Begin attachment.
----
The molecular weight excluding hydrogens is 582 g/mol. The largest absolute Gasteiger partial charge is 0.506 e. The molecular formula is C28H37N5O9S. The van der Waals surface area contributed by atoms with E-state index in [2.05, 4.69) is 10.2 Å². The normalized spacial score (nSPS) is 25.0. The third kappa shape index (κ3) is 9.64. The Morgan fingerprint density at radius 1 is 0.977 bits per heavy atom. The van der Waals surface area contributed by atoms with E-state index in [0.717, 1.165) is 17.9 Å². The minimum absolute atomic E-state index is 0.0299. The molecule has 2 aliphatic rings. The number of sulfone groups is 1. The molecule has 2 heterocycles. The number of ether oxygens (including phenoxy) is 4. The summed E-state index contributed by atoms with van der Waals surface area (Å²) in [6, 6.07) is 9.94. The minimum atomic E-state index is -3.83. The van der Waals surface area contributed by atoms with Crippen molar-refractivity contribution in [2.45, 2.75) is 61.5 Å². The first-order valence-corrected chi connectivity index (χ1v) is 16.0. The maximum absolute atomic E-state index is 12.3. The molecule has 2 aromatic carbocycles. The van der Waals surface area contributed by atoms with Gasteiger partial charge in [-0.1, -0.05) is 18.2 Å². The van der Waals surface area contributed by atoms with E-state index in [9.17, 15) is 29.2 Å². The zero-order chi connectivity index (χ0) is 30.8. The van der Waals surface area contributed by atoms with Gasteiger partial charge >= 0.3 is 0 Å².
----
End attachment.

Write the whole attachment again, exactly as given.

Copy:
The molecular weight excluding hydrogens is 582 g/mol. The largest absolute Gasteiger partial charge is 0.506 e. The molecular formula is C28H37N5O9S. The van der Waals surface area contributed by atoms with E-state index in [2.05, 4.69) is 10.2 Å². The normalized spacial score (nSPS) is 25.0. The third kappa shape index (κ3) is 9.64. The Morgan fingerprint density at radius 1 is 0.977 bits per heavy atom. The van der Waals surface area contributed by atoms with E-state index in [0.717, 1.165) is 17.9 Å². The minimum absolute atomic E-state index is 0.0299. The molecule has 2 aliphatic rings. The number of sulfone groups is 1. The molecule has 2 heterocycles. The number of ether oxygens (including phenoxy) is 4. The summed E-state index contributed by atoms with van der Waals surface area (Å²) in [6, 6.07) is 9.94. The minimum atomic E-state index is -3.83. The van der Waals surface area contributed by atoms with Crippen molar-refractivity contribution in [2.45, 2.75) is 61.5 Å². The first-order valence-corrected chi connectivity index (χ1v) is 16.0. The maximum absolute atomic E-state index is 12.3. The molecule has 2 aromatic carbocycles. The van der Waals surface area contributed by atoms with Gasteiger partial charge in [-0.1, -0.05) is 18.2 Å². The van der Waals surface area contributed by atoms with E-state index in [9.17, 15) is 29.2 Å². The zero-order chi connectivity index (χ0) is 30.8. The van der Waals surface area contributed by atoms with Gasteiger partial charge >= 0.3 is 0 Å².